v. TIME: 11am EST, 4:15 BST
TV: FSC in US, SKY SPORTS FOR UK
Slightly bigger challenge this Sunday, no?
While the victory at Stamford Bridge made us feel all fuzzy inside just like the Muppets, putting one over the league leaders is another matter entirely. The differences are clear. Chelsea
were already in crisis and a mess before Liverpool
ever walked through the door. Though City have had a major European hiccup, that might be more down to luck than incompetence. Other than that City are rolling. Secondly, the weakness of Chelsea was known to everyone who is upright and breathing. They can't maintain the high line they want to play, and their defense when pressured will cock up in some sort of hilarious fashion. Where the City weakness is anyone's guess. They've scored at least twice in every league match. They're oozing talent at every position. Sure, their defensive record doesn't glimmer in the sun, but a lot of the goals they've conceded have come after they've already had their way with the opponent, disposed of the prophylactic into the toilet and are heading to the porch for a smoke.
I suppose you could argue that Sunday is a real test of City's character, turning around right after a hugely disappointing Champions League loss in Naples that will probably end their European Cup campaign. But in that match, City had 70% of the possession and were undone by a set piece and a brilliant counter (and Napoli could have had more on the counter but for a post and some wayward finishing).
What do Liverpool do with that evidence? Not much. It's not as if City have been habitually weak at set-pieces. Bobby Zamora
was able to hassle the City defense into a draw back in September. If you combine that with a belief that you can get something from a corner or free kick, that's going to pretty much scream for the inclusion of Andy Carroll
But if the plan is to strike like a thief in the night on the counter, then Carroll wouldn't fit into that plan. The same attacking quartet of Suarez, Bellamy, Kuyt, Maxi would probably be the optimum force for that, with maybe Downing replacing Kuyt just to up the pace a little (a very little). But that would mean a 4-2-2-2 or some hybrid of that, and the thought of Adam and Lucas dealing with De Jong, Toure, and probably Gareth Barry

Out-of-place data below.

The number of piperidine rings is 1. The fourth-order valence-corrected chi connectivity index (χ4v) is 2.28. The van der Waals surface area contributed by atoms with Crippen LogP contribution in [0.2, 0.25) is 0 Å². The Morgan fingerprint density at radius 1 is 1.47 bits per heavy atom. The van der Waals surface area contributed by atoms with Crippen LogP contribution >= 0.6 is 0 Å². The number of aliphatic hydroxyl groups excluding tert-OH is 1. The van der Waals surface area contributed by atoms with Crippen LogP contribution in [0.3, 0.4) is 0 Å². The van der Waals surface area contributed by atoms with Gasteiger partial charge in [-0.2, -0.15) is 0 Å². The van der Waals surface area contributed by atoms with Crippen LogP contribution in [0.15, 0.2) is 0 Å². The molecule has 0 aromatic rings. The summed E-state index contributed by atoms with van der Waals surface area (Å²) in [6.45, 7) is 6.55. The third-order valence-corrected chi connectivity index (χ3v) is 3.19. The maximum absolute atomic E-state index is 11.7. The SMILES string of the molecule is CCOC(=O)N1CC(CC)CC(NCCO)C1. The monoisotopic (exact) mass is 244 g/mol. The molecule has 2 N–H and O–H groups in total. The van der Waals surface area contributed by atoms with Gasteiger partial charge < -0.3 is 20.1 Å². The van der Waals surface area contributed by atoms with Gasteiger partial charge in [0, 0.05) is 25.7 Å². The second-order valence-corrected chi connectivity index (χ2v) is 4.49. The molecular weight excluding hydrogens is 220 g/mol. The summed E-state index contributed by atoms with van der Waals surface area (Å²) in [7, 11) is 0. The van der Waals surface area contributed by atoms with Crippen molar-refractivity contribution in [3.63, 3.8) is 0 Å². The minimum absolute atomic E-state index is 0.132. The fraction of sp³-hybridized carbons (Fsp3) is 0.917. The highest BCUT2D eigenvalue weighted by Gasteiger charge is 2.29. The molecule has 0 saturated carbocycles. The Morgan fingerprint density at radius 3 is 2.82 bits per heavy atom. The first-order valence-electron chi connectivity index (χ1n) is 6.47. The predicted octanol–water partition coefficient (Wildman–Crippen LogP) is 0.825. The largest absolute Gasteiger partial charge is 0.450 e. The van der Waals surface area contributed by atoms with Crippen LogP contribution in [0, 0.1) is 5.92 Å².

(who I've always thought sucked and blame him partially for Xabi Alonso's exit -- irrationally I know -- is having a splendid season) all alone doesn't make for an easy stomach.
To counter that, Jordan Henderson
could be installed in his favored central role ahead of Lucas and Adam, and revert to a more 4-3-3 look that kind of mirrors what City do. In defense, the fluidity and pace of Silva, Nasri, Aguero, Balotelli, Milner, and Adam Johnson
(I'm getting dizzy now) would have to mean that Skrtel and Agger keep their places with Enrique and Johnson flanking them. We'll find out if Kenny has a bit of a blind spot when it comes to Jamie Carragher Sunday. The movement City are capable of could cause Carra to pass out, and I frankly don't want to see it. Carragher still has a lot of use for the team, but it is not this weekend. Luckily, Balotelli and Silva have played two games this week and may be rested. We can only hope we get to see the utterly pants Edin Dzeko
and the apparently lazy Adam Johnson instead of the looney tune Italian and Spaniard.
What worries anyone the most about this match is that there's no way that City won't have the majority of the ball. Which means chances are going to be limited for Liverpool. And ruthlessness isn't something that the Reds have had in abundance this season. They were mightily efficient last Sunday. Can they double it up?